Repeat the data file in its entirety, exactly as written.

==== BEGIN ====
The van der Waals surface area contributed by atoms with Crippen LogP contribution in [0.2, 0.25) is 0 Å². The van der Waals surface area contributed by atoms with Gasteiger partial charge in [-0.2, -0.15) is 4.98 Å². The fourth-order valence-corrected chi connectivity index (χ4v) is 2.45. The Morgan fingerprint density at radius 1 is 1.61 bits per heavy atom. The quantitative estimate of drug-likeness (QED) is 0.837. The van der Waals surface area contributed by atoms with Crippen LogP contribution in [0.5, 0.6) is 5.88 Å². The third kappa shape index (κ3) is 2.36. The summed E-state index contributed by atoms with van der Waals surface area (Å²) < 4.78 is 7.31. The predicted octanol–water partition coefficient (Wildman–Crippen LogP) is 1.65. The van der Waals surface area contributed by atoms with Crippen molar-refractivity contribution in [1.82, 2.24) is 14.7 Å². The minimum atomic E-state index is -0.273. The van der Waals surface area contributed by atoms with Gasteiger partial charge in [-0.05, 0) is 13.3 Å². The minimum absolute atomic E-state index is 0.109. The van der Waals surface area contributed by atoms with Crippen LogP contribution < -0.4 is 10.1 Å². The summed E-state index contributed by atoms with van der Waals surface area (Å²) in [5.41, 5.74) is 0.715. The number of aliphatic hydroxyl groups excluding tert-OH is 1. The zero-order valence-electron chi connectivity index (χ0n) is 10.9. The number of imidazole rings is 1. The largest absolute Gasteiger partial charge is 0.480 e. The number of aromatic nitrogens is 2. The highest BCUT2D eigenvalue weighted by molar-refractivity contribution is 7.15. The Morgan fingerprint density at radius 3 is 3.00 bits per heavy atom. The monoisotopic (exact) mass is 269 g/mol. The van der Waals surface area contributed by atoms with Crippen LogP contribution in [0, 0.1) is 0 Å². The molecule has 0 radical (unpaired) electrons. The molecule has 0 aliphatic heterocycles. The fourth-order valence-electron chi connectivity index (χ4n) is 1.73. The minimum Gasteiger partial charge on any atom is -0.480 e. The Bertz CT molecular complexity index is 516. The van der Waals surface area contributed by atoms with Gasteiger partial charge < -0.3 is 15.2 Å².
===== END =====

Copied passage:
The van der Waals surface area contributed by atoms with Crippen LogP contribution in [0.2, 0.25) is 0 Å². The van der Waals surface area contributed by atoms with Gasteiger partial charge in [-0.2, -0.15) is 4.98 Å². The fourth-order valence-corrected chi connectivity index (χ4v) is 2.45. The Morgan fingerprint density at radius 1 is 1.61 bits per heavy atom. The quantitative estimate of drug-likeness (QED) is 0.837. The van der Waals surface area contributed by atoms with Crippen LogP contribution in [0.5, 0.6) is 5.88 Å². The third kappa shape index (κ3) is 2.36. The summed E-state index contributed by atoms with van der Waals surface area (Å²) < 4.78 is 7.31. The predicted octanol–water partition coefficient (Wildman–Crippen LogP) is 1.65. The van der Waals surface area contributed by atoms with Crippen molar-refractivity contribution in [1.82, 2.24) is 14.7 Å². The minimum atomic E-state index is -0.273. The van der Waals surface area contributed by atoms with Gasteiger partial charge in [-0.05, 0) is 13.3 Å². The minimum absolute atomic E-state index is 0.109. The van der Waals surface area contributed by atoms with Crippen LogP contribution < -0.4 is 10.1 Å². The summed E-state index contributed by atoms with van der Waals surface area (Å²) in [5.41, 5.74) is 0.715. The number of aliphatic hydroxyl groups excluding tert-OH is 1. The zero-order valence-electron chi connectivity index (χ0n) is 10.9. The number of imidazole rings is 1. The largest absolute Gasteiger partial charge is 0.480 e. The number of aromatic nitrogens is 2. The highest BCUT2D eigenvalue weighted by molar-refractivity contribution is 7.15. The Morgan fingerprint density at radius 3 is 3.00 bits per heavy atom. The monoisotopic (exact) mass is 269 g/mol. The van der Waals surface area contributed by atoms with Crippen LogP contribution in [0, 0.1) is 0 Å². The molecule has 0 radical (unpaired) electrons. The molecule has 0 aliphatic heterocycles. The fourth-order valence-electron chi connectivity index (χ4n) is 1.73. The minimum Gasteiger partial charge on any atom is -0.480 e. The Bertz CT molecular complexity index is 516. The van der Waals surface area contributed by atoms with Gasteiger partial charge < -0.3 is 15.2 Å².